Tips to cut the cost of your big day
You fell in love, dated and decided to get married. Congratulations! Now comes the fun of planning the wedding, as well as all the potential stressors and exorbitant costs that can accompany the magical day.
But couples on a budget, take heart – the most romantic day of your life doesn’t also have to be the most expensive. Torontonian Mary Bratko is the founder of the popular wedding blog WeddingGirl.ca, and has planned more than 200 ceremonies, ranging from $3,000 to $31 million. Here are some of her top tips on how to plan the wedding of your dreams for cheap.
Lower the guest count: It’s a no-brainer – the lower the guest count, the lower the cost of your wedding.
“We have this outdated idea that you have to have hundreds of people at your wedding, but that’s not the case anymore at all,” Bratko says. “You can give a smaller guest count an incredible wedding experience – on a budget.”
People often don’t realize that it’s not just food and drinks into the per guest cost, but also the number of place settings, the number of chairs to rent, centrepieces to design and so forth. Cutting down the guest list dramatically slashes all of these expenses. So go for quality over quantity when it comes to invites.
Prioritize, prioritize, prioritize: Do you want an amazing band or the dress of your dreams? Does the venue matter the most, or is it the cuisine? One of the secrets to making sure you have the wedding of your dreams within your budget is to prioritize your vendors, Bratko says.
“It really comes down to asking the couple to think of their three most important vendors, then resolving that with the wedding budget they want to stick within,” she says. “You have to plan a wedding that you can afford, not a wedding that somebody else can afford.”
Get married abroad: It may seem counterintuitive, but Bratko says destination weddings can actually save couples big bucks, and also make for an amazing experience.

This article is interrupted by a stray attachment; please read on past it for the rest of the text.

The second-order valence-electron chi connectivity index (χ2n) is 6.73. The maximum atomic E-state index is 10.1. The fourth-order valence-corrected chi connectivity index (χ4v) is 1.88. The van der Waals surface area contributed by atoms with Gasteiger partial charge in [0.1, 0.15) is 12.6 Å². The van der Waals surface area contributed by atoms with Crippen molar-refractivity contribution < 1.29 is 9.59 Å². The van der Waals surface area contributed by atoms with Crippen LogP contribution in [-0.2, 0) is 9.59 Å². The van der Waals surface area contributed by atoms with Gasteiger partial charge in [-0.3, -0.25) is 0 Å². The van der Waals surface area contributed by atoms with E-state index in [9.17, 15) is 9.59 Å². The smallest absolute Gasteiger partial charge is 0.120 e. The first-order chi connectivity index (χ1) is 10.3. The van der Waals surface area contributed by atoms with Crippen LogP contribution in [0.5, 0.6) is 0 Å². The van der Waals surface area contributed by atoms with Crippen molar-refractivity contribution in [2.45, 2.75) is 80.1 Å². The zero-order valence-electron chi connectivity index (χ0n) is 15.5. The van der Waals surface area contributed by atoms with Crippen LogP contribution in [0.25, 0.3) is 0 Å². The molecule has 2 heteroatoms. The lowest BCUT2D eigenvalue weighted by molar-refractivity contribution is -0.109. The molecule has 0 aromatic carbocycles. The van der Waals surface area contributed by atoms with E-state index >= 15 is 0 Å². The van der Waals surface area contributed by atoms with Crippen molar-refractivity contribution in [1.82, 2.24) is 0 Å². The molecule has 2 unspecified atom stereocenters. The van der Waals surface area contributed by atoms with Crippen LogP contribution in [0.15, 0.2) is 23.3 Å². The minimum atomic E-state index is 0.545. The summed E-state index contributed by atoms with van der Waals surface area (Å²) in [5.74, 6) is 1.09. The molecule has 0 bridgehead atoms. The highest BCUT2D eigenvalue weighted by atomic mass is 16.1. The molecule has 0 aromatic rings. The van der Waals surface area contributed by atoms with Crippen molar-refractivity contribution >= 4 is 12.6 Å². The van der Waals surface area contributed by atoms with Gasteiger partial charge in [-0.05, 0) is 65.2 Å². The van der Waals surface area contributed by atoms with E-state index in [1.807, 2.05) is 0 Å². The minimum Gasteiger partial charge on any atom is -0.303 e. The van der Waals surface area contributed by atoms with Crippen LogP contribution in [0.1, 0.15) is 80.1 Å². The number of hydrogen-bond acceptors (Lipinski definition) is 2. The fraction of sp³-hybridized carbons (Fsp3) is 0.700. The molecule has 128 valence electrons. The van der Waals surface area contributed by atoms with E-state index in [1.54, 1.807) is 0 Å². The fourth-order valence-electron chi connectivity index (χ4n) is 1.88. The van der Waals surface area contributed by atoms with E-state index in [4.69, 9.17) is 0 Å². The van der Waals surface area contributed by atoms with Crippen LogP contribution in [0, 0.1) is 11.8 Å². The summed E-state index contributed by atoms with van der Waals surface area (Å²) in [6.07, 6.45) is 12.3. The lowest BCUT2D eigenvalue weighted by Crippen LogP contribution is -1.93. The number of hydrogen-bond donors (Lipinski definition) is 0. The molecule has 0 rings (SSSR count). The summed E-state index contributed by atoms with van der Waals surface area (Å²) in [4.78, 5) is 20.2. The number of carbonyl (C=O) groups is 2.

“It’s actually ridiculously cheap to have a wedding on a safari in India or to get married on an island in Thailand,” Bratko explains. “People don’t realize this is actually a really affordable option.”
It’s expensive to get to those countries, she says, but once you’re there, the food, decor, flowers and ceremony itself can be so cheap that you offset the cost of your flights. Plus, guest lists are usually smaller with destination weddings, making it both more intimate and more affordable.
Be time-sensitive: Trends, ideas, guest counts, designs – and relationships – all change over time, making it best to start planning your wedding when it’s less than a year away. Bratko says one of the best ways to be time savvy is to have a short engagement.
“So many things will change. You’re going to change your mind on everything you start spending money on,” she says, noting she’s seen couples lose deposits and waste money when they begin planning years in advance.
“Every couple that I’ve ever convinced to have a shorter engagement has thanked me for it, because they don’t have as much time to think themselves out of financial commitments.”
Buy previously loved items: Don’t let the stigma of second-hand items stop you from saving money.
“Let go of the stigma of ‘Oh, it’s previously worn.’ Nobody cares,” Bratko says, noting that previously loved decor and dresses are becoming “shockingly popular.”
For example, $5,000 dollar wedding dresses can sell for $1,200 in consignment shops, saving you tonnes of money for a dress that’s been worn just once, if at all.
And think about selling your wedding items such as centrepieces after the ceremony, Bratko suggests, because “after you get married and you have 450 cylinder vases, what are you going to do with them?”
Don’t over-research: Weddings are one of the few times knowing too much may actually cost you money, Bratko says.
There’s a seemingly endless supply of wedding ideas and information available online, but couples should research only what’s within their budget.
“Once you make a decision, stop researching. Once you find a dress, stop dress shopping,” Bratko says. “Over-researching will not only make you feel bad about the decisions you’ve already made, but it eats into your budget because you end up spending more.”
And avoid the urge to compare your wedding to others you see on social media (a phenomenon Bratko calls “out-pinteresting each other”) and focus on making it special for you and your partner.
“The financial stresses that come from going into debt for your wedding is really bad for your marriage,” she says. “Weddings should be about couples doing it for the right reason, and not for the show.”
Edited on 17 August 2017